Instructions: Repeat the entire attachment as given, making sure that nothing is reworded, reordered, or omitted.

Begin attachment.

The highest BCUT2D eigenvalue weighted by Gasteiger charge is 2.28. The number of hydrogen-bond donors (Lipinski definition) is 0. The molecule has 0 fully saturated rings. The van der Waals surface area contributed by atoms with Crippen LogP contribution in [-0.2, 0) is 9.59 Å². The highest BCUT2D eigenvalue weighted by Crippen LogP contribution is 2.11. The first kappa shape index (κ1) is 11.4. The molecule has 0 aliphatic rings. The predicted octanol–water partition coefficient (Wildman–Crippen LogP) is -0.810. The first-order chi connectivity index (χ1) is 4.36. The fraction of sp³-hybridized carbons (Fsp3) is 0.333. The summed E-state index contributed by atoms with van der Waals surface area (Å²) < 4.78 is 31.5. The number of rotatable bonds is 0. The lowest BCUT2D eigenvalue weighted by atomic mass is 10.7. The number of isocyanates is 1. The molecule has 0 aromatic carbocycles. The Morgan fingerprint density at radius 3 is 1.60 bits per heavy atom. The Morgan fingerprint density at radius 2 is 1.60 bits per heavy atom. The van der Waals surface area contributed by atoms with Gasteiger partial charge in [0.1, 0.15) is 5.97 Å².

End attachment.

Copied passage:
The highest BCUT2D eigenvalue weighted by Gasteiger charge is 2.28. The number of hydrogen-bond donors (Lipinski definition) is 0. The molecule has 0 fully saturated rings. The van der Waals surface area contributed by atoms with Crippen LogP contribution in [-0.2, 0) is 9.59 Å². The highest BCUT2D eigenvalue weighted by Crippen LogP contribution is 2.11. The first kappa shape index (κ1) is 11.4. The molecule has 0 aliphatic rings. The predicted octanol–water partition coefficient (Wildman–Crippen LogP) is -0.810. The first-order chi connectivity index (χ1) is 4.36. The fraction of sp³-hybridized carbons (Fsp3) is 0.333. The summed E-state index contributed by atoms with van der Waals surface area (Å²) < 4.78 is 31.5. The number of rotatable bonds is 0. The lowest BCUT2D eigenvalue weighted by atomic mass is 10.7. The number of isocyanates is 1. The molecule has 0 aromatic carbocycles. The Morgan fingerprint density at radius 3 is 1.60 bits per heavy atom. The Morgan fingerprint density at radius 2 is 1.60 bits per heavy atom. The van der Waals surface area contributed by atoms with Gasteiger partial charge in [0.1, 0.15) is 5.97 Å².